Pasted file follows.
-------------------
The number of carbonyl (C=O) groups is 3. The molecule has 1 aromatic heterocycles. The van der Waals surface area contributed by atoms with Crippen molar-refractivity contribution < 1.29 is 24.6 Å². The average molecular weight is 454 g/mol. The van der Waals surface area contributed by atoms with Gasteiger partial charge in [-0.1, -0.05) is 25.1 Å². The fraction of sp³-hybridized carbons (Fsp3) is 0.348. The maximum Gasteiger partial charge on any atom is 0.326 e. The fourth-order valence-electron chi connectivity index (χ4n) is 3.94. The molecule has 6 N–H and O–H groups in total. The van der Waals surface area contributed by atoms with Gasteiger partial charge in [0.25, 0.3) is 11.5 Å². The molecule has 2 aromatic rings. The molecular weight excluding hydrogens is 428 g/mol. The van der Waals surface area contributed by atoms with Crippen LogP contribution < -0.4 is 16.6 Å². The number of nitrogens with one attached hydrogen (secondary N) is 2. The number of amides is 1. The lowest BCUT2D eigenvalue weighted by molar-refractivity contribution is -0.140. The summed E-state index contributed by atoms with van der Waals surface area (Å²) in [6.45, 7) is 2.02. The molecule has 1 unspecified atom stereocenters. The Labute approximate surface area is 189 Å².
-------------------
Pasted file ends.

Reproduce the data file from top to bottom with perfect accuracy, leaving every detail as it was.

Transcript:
The number of carbonyl (C=O) groups is 3. The molecule has 1 aromatic heterocycles. The van der Waals surface area contributed by atoms with Crippen molar-refractivity contribution < 1.29 is 24.6 Å². The average molecular weight is 454 g/mol. The van der Waals surface area contributed by atoms with Gasteiger partial charge in [-0.1, -0.05) is 25.1 Å². The fraction of sp³-hybridized carbons (Fsp3) is 0.348. The maximum Gasteiger partial charge on any atom is 0.326 e. The fourth-order valence-electron chi connectivity index (χ4n) is 3.94. The molecule has 6 N–H and O–H groups in total. The van der Waals surface area contributed by atoms with Gasteiger partial charge in [0.25, 0.3) is 11.5 Å². The molecule has 2 aromatic rings. The molecular weight excluding hydrogens is 428 g/mol. The van der Waals surface area contributed by atoms with Crippen LogP contribution < -0.4 is 16.6 Å². The number of nitrogens with one attached hydrogen (secondary N) is 2. The number of amides is 1. The lowest BCUT2D eigenvalue weighted by molar-refractivity contribution is -0.140. The summed E-state index contributed by atoms with van der Waals surface area (Å²) in [6.45, 7) is 2.02. The molecule has 1 unspecified atom stereocenters. The Labute approximate surface area is 189 Å².